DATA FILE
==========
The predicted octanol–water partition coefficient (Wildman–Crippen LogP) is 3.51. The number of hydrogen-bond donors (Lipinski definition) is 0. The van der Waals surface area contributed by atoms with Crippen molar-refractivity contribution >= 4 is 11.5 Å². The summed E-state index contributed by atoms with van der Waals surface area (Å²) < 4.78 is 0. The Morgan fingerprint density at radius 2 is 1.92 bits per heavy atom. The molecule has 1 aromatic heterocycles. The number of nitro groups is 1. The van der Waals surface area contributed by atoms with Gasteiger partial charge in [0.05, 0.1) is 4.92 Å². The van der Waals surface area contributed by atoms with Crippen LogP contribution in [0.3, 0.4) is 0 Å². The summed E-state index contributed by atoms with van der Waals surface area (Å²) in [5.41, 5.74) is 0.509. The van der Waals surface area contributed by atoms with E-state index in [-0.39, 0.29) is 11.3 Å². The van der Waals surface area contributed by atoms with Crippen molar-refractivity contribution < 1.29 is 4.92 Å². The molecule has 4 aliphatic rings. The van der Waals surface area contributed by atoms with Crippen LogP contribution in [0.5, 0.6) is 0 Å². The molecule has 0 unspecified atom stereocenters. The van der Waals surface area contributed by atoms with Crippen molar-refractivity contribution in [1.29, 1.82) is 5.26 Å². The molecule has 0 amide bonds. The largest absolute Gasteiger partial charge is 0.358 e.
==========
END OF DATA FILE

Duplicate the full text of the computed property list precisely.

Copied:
The predicted octanol–water partition coefficient (Wildman–Crippen LogP) is 3.51. The number of hydrogen-bond donors (Lipinski definition) is 0. The van der Waals surface area contributed by atoms with Crippen molar-refractivity contribution >= 4 is 11.5 Å². The summed E-state index contributed by atoms with van der Waals surface area (Å²) < 4.78 is 0. The Morgan fingerprint density at radius 2 is 1.92 bits per heavy atom. The molecule has 1 aromatic heterocycles. The number of nitro groups is 1. The van der Waals surface area contributed by atoms with Gasteiger partial charge in [0.05, 0.1) is 4.92 Å². The van der Waals surface area contributed by atoms with Crippen LogP contribution in [0.3, 0.4) is 0 Å². The summed E-state index contributed by atoms with van der Waals surface area (Å²) in [5.41, 5.74) is 0.509. The van der Waals surface area contributed by atoms with E-state index in [-0.39, 0.29) is 11.3 Å². The van der Waals surface area contributed by atoms with Crippen molar-refractivity contribution < 1.29 is 4.92 Å². The molecule has 4 aliphatic rings. The van der Waals surface area contributed by atoms with Crippen LogP contribution in [0.5, 0.6) is 0 Å². The molecule has 0 unspecified atom stereocenters. The van der Waals surface area contributed by atoms with Crippen molar-refractivity contribution in [1.29, 1.82) is 5.26 Å². The molecule has 0 amide bonds. The largest absolute Gasteiger partial charge is 0.358 e.